Although determining the gender of peachicks is difficult, telling the difference between the adults is a piece of cake. Male peacocks are a synonym for beauty and style because of their dazzling tail feathers. Female peahens, on the other hand, are fairly plain birds. Since chicks look pretty much the same, it takes some sleuthing to determine whether an individual bird will grow up to be splendid or ordinary.
Unless you want to go the DNA testing route, sexing peafowl chicks is more of an art than a science. If you are trying to sex chicks born in the same clutch, compare leg lengths. Males generally have longer legs than female chicks. If the chicks aren't siblings, the leg length comparison might not be so accurate. When blue or green peafowl start feathering, the amount of coloration and tail feather development will tell you whether your chick is male or female. That's not true of the relatively rare white peafowl. White peafowl chicks look pretty much the same until the age of 2, when males develop the beginnings of tail featherings.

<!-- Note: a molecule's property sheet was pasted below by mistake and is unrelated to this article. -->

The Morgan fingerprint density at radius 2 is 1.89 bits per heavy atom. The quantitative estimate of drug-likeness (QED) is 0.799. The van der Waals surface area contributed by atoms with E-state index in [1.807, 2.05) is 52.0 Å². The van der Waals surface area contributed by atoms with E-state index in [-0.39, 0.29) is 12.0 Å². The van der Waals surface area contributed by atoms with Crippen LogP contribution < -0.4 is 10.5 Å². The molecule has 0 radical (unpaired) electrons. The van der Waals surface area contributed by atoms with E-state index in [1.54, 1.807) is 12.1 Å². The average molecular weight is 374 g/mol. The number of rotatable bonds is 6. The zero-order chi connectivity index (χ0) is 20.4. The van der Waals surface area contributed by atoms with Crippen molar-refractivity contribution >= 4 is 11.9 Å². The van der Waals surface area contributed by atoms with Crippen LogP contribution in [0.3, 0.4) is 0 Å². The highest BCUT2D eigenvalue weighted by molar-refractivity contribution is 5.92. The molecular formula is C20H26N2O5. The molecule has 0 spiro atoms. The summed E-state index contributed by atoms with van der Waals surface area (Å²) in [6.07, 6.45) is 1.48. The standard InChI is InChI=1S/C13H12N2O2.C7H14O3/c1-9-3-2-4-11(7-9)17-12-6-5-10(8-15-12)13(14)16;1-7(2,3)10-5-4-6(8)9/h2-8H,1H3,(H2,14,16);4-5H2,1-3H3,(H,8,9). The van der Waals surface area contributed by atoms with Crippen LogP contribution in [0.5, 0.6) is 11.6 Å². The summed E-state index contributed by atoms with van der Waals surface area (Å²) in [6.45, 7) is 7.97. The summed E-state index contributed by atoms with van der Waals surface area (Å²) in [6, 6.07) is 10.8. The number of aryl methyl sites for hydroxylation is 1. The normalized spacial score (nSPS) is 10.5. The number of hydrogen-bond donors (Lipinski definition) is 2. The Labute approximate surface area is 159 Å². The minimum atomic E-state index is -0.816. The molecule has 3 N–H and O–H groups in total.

Outer Primary Feathers
The outer primary feathers can give you a hint as to gender. These don't develop until the chicks are older, but still under the age of 1 year. The male peacock's long tail train doesn't fully develop until about the age of 3. The more colorful the outer feathers on the chick, the more likely it's a boy.
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Jane Meggitt has been a writer for more than 20 years. In addition to reporting for a major newspaper chain, she has been published in "Horse News," "Suburban Classic," "Hoof Beats," "Equine Journal" and other publications. She has a Bachelor of Arts in English from New York University and an Associate of Arts from the American Academy of Dramatics Arts, New York City.